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The Electric Generator

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In its most basic definition, an electric generator is a machine that produces electricity. Generators produce almost all of the electricity used by people. They supply the electric power that runs machines in factories, provide lighting, and operate appliances in the home. There are two main types of generators – alternating-current (AC) generators (sometimes called alternators) and direct-current (DC) generators (also known as dynamos). Both types of generator work on the same principles.

How A Generator Works (Basic Principles)

A generator does not create energy – “energy cannot be created or destroyed, only changed from one form to another” (Sir Isaac Newton). A generator changes mechanical energy into electric energy. Every generator must be driven by a machine that produces mechanic energy. For example, the large generators that provide electricity to Lae and the rest of PNG are driven by hydro power. The mechanical device that powers a generator is known as a prime mover. To obtain more electrical energy from a generator, the prime mover must supply more mechanical energy.

Generators produce electricity by means of a principle discovered independently by two physicists in 1831 – Michael Faraday of England and Joseph Henry of the United States. Faraday and Henry found that they could produce electricity in a coil of copper wire by moving the coil near a magnet. This process is called electromagnetic induction.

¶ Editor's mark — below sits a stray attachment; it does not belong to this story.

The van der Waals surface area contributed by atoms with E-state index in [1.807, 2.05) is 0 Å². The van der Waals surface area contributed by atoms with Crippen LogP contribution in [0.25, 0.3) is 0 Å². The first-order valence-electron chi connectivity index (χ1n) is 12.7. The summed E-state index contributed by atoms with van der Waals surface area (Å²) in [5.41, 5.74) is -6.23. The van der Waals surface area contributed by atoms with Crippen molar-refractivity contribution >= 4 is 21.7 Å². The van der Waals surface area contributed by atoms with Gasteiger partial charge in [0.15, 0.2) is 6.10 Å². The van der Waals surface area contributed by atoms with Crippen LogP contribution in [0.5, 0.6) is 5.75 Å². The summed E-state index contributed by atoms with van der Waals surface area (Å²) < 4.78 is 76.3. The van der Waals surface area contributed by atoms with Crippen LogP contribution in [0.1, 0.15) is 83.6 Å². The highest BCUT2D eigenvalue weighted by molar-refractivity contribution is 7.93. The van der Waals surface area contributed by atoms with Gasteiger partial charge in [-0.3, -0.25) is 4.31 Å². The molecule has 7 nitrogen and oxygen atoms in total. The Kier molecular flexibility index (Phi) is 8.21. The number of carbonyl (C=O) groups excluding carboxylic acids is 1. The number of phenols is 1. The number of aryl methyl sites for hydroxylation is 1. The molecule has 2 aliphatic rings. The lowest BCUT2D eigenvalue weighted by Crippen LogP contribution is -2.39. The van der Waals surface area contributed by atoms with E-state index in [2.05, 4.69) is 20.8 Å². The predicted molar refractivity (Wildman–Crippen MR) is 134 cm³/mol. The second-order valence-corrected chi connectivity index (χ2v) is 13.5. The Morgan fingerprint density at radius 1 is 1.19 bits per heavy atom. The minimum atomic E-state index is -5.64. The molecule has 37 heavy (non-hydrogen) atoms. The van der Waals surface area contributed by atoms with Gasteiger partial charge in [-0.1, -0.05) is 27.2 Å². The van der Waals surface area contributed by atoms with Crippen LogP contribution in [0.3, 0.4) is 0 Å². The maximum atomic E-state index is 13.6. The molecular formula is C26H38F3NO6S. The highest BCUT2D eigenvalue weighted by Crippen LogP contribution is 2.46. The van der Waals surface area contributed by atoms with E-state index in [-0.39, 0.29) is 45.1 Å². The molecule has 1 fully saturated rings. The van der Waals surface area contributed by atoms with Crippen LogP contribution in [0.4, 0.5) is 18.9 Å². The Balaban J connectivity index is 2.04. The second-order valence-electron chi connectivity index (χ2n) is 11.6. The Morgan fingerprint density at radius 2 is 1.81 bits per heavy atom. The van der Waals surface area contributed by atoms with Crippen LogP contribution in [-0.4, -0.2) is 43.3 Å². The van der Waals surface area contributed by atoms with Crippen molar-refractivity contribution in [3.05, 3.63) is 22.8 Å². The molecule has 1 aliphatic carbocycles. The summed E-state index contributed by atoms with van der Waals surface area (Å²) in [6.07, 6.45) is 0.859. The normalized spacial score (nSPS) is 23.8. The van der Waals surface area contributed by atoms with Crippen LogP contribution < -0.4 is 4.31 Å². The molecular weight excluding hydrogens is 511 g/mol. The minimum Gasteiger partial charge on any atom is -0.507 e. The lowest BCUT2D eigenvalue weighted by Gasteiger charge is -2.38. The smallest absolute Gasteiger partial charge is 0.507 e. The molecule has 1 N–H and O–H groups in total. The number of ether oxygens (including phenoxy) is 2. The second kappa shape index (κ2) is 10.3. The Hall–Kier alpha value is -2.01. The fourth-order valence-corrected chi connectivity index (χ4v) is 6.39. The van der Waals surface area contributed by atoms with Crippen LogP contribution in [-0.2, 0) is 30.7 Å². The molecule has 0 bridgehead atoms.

A simple generator (see Figure 1 below) consists of a single loop of wire turning in a magnetic field. Electricity is produced only while the loop is rotating. As the loop rotates, the two sides “cut” the magnetic lines of force. This induces electricity into the loop. One complete revolution of the loop through the lines of force is called a cycle. The frequency of the voltage or current, which is number of cycles in a second, is measured in units called hertz (one hertz equals one cycle per second). The rotating loop is connected to an outside circuit by either a pair of slip rings (in an AC generator) or a commutator (in a DC generator). These connections are the only mechanical differences between AC and DC generators.

Alternating Current (AC) Generators

The simple generator shown in Figure 1 produces alternating current, in which the electricity flows regularly in one direction and then the other, in a loop of wire. Slip rings and brushes on each end of the loop of wire allow the generator to send the current produced to the devices that use it.

How AC Generators Work

Practical AC generators are usually equipped with a small supporting generator called an exciter. The exciter supplies direct current for the electromagnets used to create the magnetic field in the generator. The armature of an AC generator consists of a copper wire wound in hundreds of coils around slots cut in an iron ore.

Uses of AC Generators